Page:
For California ChangeLawyers, the primary focus is not on the act of providing scholarships for law students and fellowships at small legal aid organizations, but on changing the legal profession and justice system from within, ultimately making it more fair and equitable for everyone in California. The scholarships and fellowships are a means to that end, Punongbayan explained.

This realization has led to a profound shift, he added: Scholarships and fellowships both last just one year, but ChangeLawyers has realized that there are ways to continue those relationships and offer a deeper, ongoing connection. Past scholarship recipients and fellows are now called alumni, Punongbayan said, and they are encouraged to connect with each other as a community for networking and leadership training. They are also given high visibility on the foundation’s website, with photos and bios.

ChangeLawyers also sends out a weekly email, spotlighting recent news from the organizations and individuals it has helped. The list of subscribers continues to grow, Punongbayan said, because “people want to see examples of lawyers as change makers."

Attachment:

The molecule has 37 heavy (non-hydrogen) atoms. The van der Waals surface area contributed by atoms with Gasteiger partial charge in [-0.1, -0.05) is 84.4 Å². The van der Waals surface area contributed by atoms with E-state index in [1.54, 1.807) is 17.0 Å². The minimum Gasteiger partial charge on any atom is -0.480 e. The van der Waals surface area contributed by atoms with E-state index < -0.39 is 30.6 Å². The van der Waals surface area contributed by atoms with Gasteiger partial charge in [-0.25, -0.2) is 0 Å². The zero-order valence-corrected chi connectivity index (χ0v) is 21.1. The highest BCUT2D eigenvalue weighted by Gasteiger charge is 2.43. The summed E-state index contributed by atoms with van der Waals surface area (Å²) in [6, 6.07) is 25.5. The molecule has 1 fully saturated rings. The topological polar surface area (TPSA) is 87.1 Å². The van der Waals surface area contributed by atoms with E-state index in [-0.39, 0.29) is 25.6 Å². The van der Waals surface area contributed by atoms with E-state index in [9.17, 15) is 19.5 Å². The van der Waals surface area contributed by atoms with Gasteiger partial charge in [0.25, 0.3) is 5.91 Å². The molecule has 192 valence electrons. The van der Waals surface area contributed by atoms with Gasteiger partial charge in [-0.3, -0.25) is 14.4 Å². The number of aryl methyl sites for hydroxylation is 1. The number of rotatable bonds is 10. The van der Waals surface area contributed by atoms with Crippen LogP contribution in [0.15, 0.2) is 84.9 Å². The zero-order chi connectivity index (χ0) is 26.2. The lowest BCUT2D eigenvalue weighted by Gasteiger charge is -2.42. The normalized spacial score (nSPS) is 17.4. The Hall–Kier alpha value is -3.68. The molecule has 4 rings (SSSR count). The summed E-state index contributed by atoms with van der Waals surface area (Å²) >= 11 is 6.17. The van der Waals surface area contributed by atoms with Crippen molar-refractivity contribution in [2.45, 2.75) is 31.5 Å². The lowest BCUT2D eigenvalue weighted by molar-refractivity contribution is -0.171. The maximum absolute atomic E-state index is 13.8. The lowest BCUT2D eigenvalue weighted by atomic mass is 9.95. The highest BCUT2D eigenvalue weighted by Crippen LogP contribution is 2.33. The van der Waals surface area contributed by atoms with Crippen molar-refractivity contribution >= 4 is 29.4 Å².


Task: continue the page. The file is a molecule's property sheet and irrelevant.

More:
Practice Tip 2: Listen

California ChangeLawyers wanted to understand its beneficiaries and what they want and need, so the organization sent a survey to 800 of its alumni, dating back to 1990, and received 122 responses. Among the data points that emerged were:

  • Seventy percent of alumni were the first in their family to go to college, and 95 percent were the first to go to law school.
  • Fifty-two percent are Latinx, 19 percent are white, 17 percent are black, 9 percent are Asian, 7 percent are “other,” and 3 percent are Arab/Middle Eastern.
  • Thirty-five percent practice law in a language other than English.
  • Forty-six percent said they are interested in becoming a judge, which Punongbayan said was a surprise, and which has led to some programming on how to pursue that goal.